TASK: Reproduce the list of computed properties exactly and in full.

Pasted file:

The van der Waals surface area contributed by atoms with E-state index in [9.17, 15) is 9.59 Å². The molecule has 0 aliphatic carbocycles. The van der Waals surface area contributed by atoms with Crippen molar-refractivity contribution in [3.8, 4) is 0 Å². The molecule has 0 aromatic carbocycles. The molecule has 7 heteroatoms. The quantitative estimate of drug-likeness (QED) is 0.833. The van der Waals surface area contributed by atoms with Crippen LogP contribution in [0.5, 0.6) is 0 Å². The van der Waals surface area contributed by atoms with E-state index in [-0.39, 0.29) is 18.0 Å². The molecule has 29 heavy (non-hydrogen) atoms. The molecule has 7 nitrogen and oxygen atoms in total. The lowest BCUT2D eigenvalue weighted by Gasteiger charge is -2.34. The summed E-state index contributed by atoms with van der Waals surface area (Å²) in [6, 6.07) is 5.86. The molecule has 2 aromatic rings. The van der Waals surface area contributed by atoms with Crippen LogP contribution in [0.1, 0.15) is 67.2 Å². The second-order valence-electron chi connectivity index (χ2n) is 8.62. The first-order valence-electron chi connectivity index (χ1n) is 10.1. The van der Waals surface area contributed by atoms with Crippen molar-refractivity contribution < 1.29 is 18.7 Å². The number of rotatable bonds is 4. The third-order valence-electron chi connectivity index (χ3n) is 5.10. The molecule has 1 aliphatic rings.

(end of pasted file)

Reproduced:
The van der Waals surface area contributed by atoms with E-state index in [9.17, 15) is 9.59 Å². The molecule has 0 aliphatic carbocycles. The van der Waals surface area contributed by atoms with Crippen molar-refractivity contribution in [3.8, 4) is 0 Å². The molecule has 0 aromatic carbocycles. The molecule has 7 heteroatoms. The quantitative estimate of drug-likeness (QED) is 0.833. The van der Waals surface area contributed by atoms with Crippen LogP contribution in [0.5, 0.6) is 0 Å². The van der Waals surface area contributed by atoms with E-state index in [-0.39, 0.29) is 18.0 Å². The molecule has 29 heavy (non-hydrogen) atoms. The molecule has 7 nitrogen and oxygen atoms in total. The lowest BCUT2D eigenvalue weighted by Gasteiger charge is -2.34. The summed E-state index contributed by atoms with van der Waals surface area (Å²) in [6, 6.07) is 5.86. The molecule has 2 aromatic rings. The van der Waals surface area contributed by atoms with Crippen LogP contribution in [0.1, 0.15) is 67.2 Å². The second-order valence-electron chi connectivity index (χ2n) is 8.62. The first-order valence-electron chi connectivity index (χ1n) is 10.1. The van der Waals surface area contributed by atoms with Crippen molar-refractivity contribution < 1.29 is 18.7 Å². The number of rotatable bonds is 4. The third-order valence-electron chi connectivity index (χ3n) is 5.10. The molecule has 1 aliphatic rings.